Minimalist cabin in the Netherlands allows glampers to relax in style

November 16, 2018 by  
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From fancy safari tents to futuristic pods , there are various levels of glamping these days. But for those looking to get back to basics without sacrificing style, the De Grote Beer cabin located on a remote island in the Netherlands is right up your alley. Designed by Depot Rotterdam , the minimalist cabin is clad in black-washed wood with large glazed facades that allow guests to immerse themselves in the stunning nature that surrounds the site. Located on the breathtaking Terschelling Island, the two-bedroom, one-bath cabin  is a serene retreat that lets people disconnect while reconnecting with nature. The interior has a fully-functioning kitchen space and a welcoming dining and living area that opens up to an outdoor deck via large sliding glass doors. The interior design features a modern, minimalist color and materials palette, and the entire cabin runs on green electricity. Related: Gorgeous “glamping” eco-cabins help you reconnect with nature in luxury The two bedrooms are designed with simple wood walls, white ceilings and large windows that not only provide natural light but also stunning views. There is a master bedroom with a double bed and a second bedroom with bunk beds. The second bedroom also has a fabulous dome that allows guests to enjoy a bit of stargazing as they drift off to sleep. From the living space, guests can easily walk out onto the large, open-air deck. Wrapping around the front of the cabin with an exterior wood-burning fireplace, this deck is the heart of the retreat . A large sitting area with a table can be used for dining, playing games, reading or simply taking in the fresh air. The De Grote Beer cabin, which can be rented through Boutique Homes , starts at €87 per night. + De Grote Beer + Depot Rotterdam Via Dwell Photography by  Claudia Otten Photography via De Grote Beer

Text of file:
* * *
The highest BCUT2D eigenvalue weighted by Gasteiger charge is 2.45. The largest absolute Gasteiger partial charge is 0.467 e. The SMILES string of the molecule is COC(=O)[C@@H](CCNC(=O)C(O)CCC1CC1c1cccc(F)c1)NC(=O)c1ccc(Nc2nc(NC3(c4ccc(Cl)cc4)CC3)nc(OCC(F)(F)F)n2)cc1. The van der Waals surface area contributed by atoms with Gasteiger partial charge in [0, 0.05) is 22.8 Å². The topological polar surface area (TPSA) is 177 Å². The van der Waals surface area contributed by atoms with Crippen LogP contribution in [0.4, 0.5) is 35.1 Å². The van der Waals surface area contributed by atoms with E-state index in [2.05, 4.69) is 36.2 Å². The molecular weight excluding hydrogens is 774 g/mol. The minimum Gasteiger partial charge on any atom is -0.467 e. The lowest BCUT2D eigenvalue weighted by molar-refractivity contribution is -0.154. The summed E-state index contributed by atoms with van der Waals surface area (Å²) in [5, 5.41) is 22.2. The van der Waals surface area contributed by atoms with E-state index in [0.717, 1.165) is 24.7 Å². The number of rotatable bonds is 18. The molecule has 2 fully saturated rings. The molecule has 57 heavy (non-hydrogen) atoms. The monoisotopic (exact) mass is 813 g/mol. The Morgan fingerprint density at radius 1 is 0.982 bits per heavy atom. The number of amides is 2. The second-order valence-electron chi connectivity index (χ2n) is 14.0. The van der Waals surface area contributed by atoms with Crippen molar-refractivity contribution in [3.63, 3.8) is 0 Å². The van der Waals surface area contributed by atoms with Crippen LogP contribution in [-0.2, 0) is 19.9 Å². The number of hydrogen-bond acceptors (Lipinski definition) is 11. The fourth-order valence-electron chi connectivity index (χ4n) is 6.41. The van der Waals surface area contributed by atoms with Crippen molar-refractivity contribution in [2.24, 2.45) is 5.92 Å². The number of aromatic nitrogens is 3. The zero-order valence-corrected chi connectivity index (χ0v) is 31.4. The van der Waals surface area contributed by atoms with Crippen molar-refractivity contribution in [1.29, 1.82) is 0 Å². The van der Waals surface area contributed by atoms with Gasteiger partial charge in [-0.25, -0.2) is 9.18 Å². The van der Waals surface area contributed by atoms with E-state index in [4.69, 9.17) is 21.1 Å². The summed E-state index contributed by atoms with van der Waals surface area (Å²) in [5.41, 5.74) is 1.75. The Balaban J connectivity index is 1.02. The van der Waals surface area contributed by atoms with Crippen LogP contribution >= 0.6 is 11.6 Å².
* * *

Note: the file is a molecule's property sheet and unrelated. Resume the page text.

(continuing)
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Minimalist cabin in the Netherlands allows glampers to relax in style

Get away from it all in this tiny hut tucked into a Lithuanian forest

October 18, 2018 by  
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Designed by Ema Butrimaviciute of Lithuanian studio  Utopium , the Etno Hut is a 150-square-foot,  off-grid retreat tucked into a remote forest in Lithuania. Surrounded by breathtaking vistas, the tiny cabin, which was built with minimal impact to the landscape, is designed to provide a serene retreat for those looking to reconnect with nature. The cabin’s location, set in an expansive forest that sits between two Lithuanian cities, was strategic to its use. Wanting to provide city-goers with a serene weekend escape , the architect imagined a quiet retreat where anyone can escape from the hustle and bustle of city life without the inconvenience of driving for hours to get there. Related: Tiny ‘hut on wheels’ is the perfect vacation home to escape the concrete jungle Tucked into the edge of an expansive, lush forest, the tiny cabin was built on a slope facing south. Its orientation was strategic to take advantage of the sunshine and stunning views. The structure was built on a steel foundation screwed into the ground by hand as to minimize impact on the landscape. The entire hut, which was constructed out of Structural Insulated Panels (SIPs), was assembled in just three days. From a distance, the 150-square-foot cabin is virtually camouflaged into the forest backdrop thanks to its dark black facade. A large open-air deck leads to sliding glass doors that open wide to create a seamless connection with the landscape. On the interior, white walls and wood flooring brighten the modern living space. The cabin has a king-sized bed and a pull-out bed, a bathroom with a shower and a fully-equipped kitchenette. The space is meant to provide a relaxing atmosphere, with no transformable furniture or ladders — just everything needed for simple, uncomplicated living. + Utopium Via Archdaily Images via Utopium

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Get away from it all in this tiny hut tucked into a Lithuanian forest

These Australian tiny cabins are designed to help us disconnect

September 10, 2018 by